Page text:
Sexually Active? You Should Start Working Out The Right Form Of Contraception For You

birth control pill contraceptive

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Contraception has revolutionised women’s lives since the 1960s. The introduction of the oral contraceptive pill more than any other. Before the pill, a woman’s only option for contraception would be a condom. Many women find that they are too embarrassed to go into a store to purchase condoms and many more would have left contraception as the man’s responsibility. For the first time in history, women could prevent pregnancy by a small pill, which could be discreetly taken once a day of their own accord. They could postpone motherhood in pursuits for careers. They didn’t have to rely on the man’s consent to use a condom. They were relatively liberated. Nowadays, it’s often easy to forget all of the freedoms that contraception has given us. So here’s a little celebration for all forms of contraception. Here’s how to decide which is best for you.


Condoms are the only form of contraception that can prevent pregnancy and the transmission of STIs or STDs. Unless you are in a monogamous, faithful relationship and you and your partner are regularly tested for infections or diseases, you should always use a condom. After all, it’s better to be safe than sorry.

The Pill

The oral contraceptive pill is a small pill that’s taken once a day. You will take the pill for three weeks of the month and take a break for the fourth. This is when you will menstruate. Try to take your pill around the same time every day. This makes it more effective. If you forget to fill in your repeat prescription, you can get cerazette online, as well as various other brands and forms of the pill.

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The pill also serves other functions than just birth control. The pill can be used to your advantage in many ways. For some who suffer with spots or acne, the pill can help to clear your skin. If you take have a holiday coming up, a festival, a romantic getaway, or any other event where you’d rather your period didn’t make an appearance, the pill can be used to delay your period. This shouldn’t be done regularly, but is an effective way to put off the inevitable. If only for a few days or a week. To delay a period, continue taking your daily pill through the time you’d usually have a break.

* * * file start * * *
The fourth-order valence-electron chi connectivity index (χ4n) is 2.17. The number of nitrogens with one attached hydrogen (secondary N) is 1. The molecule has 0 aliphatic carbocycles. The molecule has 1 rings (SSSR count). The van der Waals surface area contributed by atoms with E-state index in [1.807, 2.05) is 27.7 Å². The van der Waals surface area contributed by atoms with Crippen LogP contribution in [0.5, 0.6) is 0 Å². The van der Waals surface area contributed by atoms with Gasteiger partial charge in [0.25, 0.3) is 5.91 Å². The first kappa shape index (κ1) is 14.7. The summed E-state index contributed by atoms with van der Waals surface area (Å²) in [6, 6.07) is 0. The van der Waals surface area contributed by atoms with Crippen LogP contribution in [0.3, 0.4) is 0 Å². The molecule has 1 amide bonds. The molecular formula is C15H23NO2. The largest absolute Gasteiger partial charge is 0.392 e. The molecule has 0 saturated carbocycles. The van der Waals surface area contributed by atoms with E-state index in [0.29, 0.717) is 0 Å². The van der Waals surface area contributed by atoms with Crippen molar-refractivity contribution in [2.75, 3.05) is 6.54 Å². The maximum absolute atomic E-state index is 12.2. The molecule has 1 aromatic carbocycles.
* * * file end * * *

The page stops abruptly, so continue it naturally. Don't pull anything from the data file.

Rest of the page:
The Implant

The contraceptive implant is a small tube of plastic that is inserted just below the skin in your upper arm. The procedure is fast, easy and painless. The nurse or doctor will inject you with a small dose of local anaesthetic to numb the area. They will then make a small incision in your arm and insert the device. The small wound will heal relatively quickly. The implant will then start to do its job. It will slowly release hormones into your body, preventing pregnancy for up to three years. If you still don’t want a child after the three years, you can simply have your original implant removed and a new one inserted at the same time. This saves the extra time and effort that it would take to head back a couple of days or weeks down the line for a new one to be fitted.

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The Coil

The coil, or an “IUD”, is a small, T-shaped, plastic and copper device. It is inserted directly into a woman’s cervix by a nurse or doctor. Once it is fitted, it can prevent pregnancy for up to ten years. So pregnancy becomes a thing that you really don’t need to worry all too much about. If at any point during the three, five or ten years, you decide that you would like to conceive a child, you can have it removed at any time. Your fertility will rapidly return to normal and you should be able to conceive with no problems.

The Morning After Pill

The morning after pill is for emergencies only. It shouldn’t be used as a regular form of contraception. If your condom breaks, you’ve forgotten a pill, or just have unprotected sex, head to your local pharmacy and request the morning after pill. There are certain pharmacies where it is free, whereas others will charge. Ring up before heading to one if you require it for free. This pill can have a couple of nasty side effects. For example, nausea, sickness and vomiting. Ask your pharmacist any questions that you might have when you pick your pill up. Don’t feel embarrassed. These people are professionals. They’ll have heard it all before and will be able to answer any questions you have about contraception or sexual health.

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